Miriam Wugmeister: I do think our client base is also diverse. I mean, we have a lot of women clients, we have a lot of diverse clients. I mean, privacy is one of those areas where, when I started doing privacy, it was 90% women. There are fewer women now than when I started, which is sort of the opposite of a lot of other practice areas. I don’t know if that is a factor, but I think many clients, they remember what it was like to be a junior lawyer too. And many of them are open to it as long as they’re going to get the right advice. And sometimes what you have to do is you have to say to the client ahead of time, I do this. I say, look, I’m going to be on the phone. I’m inviting one of my younger lawyers to be on the phone.
Miriam Wugmeister: I’m not going to bill you for my time, or I make sure that everybody feels that it’s fair. But if you don’t give the younger lawyers a chance to talk, they’re not going to learn the stand‑up‑on‑your-feet skills. And I think in COVID, it’s even more important that we do that. You can’t just sort of have somebody come into your office or bring them to a meeting, right? We have to be much more conscious of making sure that our younger lawyers are getting that standup experience directly with clients. But I don’t really think that it’s unique to our area. I think it’s a conscious choice. And again, I do think that’s why a lot of our younger and more diverse lawyers stay with us because they appreciate that we give them those opportunities. Another way in which I think it’s super important reasons people stay is because we give them honest feedback.
Miriam Wugmeister: Our philosophy has been for a long time that there should be nothing in your annual review that you haven’t heard before. And that’s pretty standard HR employment law. But the way in which I think we give feedback is every single one of us can get better, and every single one of us is sufficiently neurotic that we want to know how we can get better. And so we try and give feedback, but to make whoever we’re giving feedback feel the reason we’re giving them feedback is because we want them to get better. We try really hard to not make constructive criticism personal in that it’s not an attack, and not in any way make people feel belittled, but really to say this section could have been written better. Here’s how I edited it and maybe we should work together on writing a little bit. Right? So in said of saying your writing in this section was terrible. How could you write so badly? Which we would never say, we talk about how you can do better and what are the steps that the younger lawyer can do in order to get better?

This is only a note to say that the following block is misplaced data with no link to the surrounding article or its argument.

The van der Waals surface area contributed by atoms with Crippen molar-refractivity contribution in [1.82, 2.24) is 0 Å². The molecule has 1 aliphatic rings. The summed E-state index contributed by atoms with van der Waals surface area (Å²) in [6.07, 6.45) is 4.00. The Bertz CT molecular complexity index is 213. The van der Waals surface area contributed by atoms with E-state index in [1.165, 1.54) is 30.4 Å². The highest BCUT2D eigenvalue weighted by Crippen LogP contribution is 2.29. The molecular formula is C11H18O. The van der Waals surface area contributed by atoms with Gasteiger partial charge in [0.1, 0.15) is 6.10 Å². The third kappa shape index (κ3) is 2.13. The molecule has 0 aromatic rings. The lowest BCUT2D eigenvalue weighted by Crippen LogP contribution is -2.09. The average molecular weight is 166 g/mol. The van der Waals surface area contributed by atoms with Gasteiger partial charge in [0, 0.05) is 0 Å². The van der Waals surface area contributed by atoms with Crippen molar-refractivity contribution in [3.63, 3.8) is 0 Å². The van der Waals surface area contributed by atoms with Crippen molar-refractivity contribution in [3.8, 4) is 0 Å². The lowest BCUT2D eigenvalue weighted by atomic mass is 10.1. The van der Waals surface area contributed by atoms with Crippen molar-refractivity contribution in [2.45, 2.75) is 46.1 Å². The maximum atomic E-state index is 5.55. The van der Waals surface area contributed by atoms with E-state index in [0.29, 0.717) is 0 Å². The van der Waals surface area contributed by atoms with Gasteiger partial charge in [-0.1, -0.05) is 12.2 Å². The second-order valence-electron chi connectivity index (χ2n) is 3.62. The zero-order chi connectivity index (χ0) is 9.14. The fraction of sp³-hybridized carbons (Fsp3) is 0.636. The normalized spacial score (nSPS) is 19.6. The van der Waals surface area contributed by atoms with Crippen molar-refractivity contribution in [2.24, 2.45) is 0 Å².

Miriam Wugmeister: I think that’s right. And I know that one of the things I say out loud and I very much feel is my job is to help every lawyer in our group get ready for whatever is the next job that they’re going to have. Now, maybe that’s going to be being a partner at our firm. Maybe that’s going to be as a client. Maybe that’s going to be at another firm as a competitor, but that our job as the senior lawyers is to help every lawyer get ready for whatever their next job’s going to be, so that they’re going to be successful. And I think when you go in that way, younger lawyers feel empowered. They feel that you care, and they feel like a valued member of the team. And we try, I think, really hard to imbue our constructive feedback and the way we communicate with that to make every person in the group feel valued both professionally and personally. I think that’s kind of at bottom what we do.
Melissa Crespo: Yeah. I think it feels really like an investment in the person just versus an investment in the MoFo lawyer who is billing for X, Y, Z client, right? It’s more of a holistic investment in what is it that you are interested in? What is it that you see as your long-term goals? How can we help you get there? Because if you treat it that way, most people will be more inclined to stay. But also, just during their time at MoFo, much happier and able to provide better client service. And as you said, too, not everyone will stay in big law, but I think that you take very seriously your role in helping to develop them into whatever it is that they are going to be.
Miriam Wugmeister: And then I think the most important thing, which we haven’t talked about at all, is humor. We laugh a lot. I really don’t think we don’t take ourselves too seriously. I mean, we take our work very seriously, but I don’t think we take ourselves so seriously. And I think that kind of joy and humor and gentle prodding each other is part of what, I think, makes our group feel more human and more inviting.
Melissa Crespo: We work on high-profile matters and there are many times of stress or quick turnaround for a deliverable. I think the fact that we don’t take ourselves too seriously, we just take our work very seriously, really helps balance that. And it makes things feel more comfortable. It makes it a more warm environment to kind of show up to everyday and to be able to actually enjoy spending time with your colleagues is really, to me, not something that I necessarily expected, but it certainly is a nice cherry on top. I think that this has been a really helpful discussion and sort of summarizes and puts a fine point on many of the discussions that we’ve had over the 10 or so years that we’ve worked together, and particularly in the last year. I think that while we’ve talked about so many of the positive things that can be done to celebrate diversity within groups and really affirm it, there’s certainly work to be done, and I look forward to being able to continue the discussion with you.
Miriam Wugmeister: Thanks Melissa. Me too. I think we’ve made good strides, but I agree with you. There’s more work to be done in our practice, in our firm, and in society as a whole. And I hope that we can keep making our little patch of the garden greener.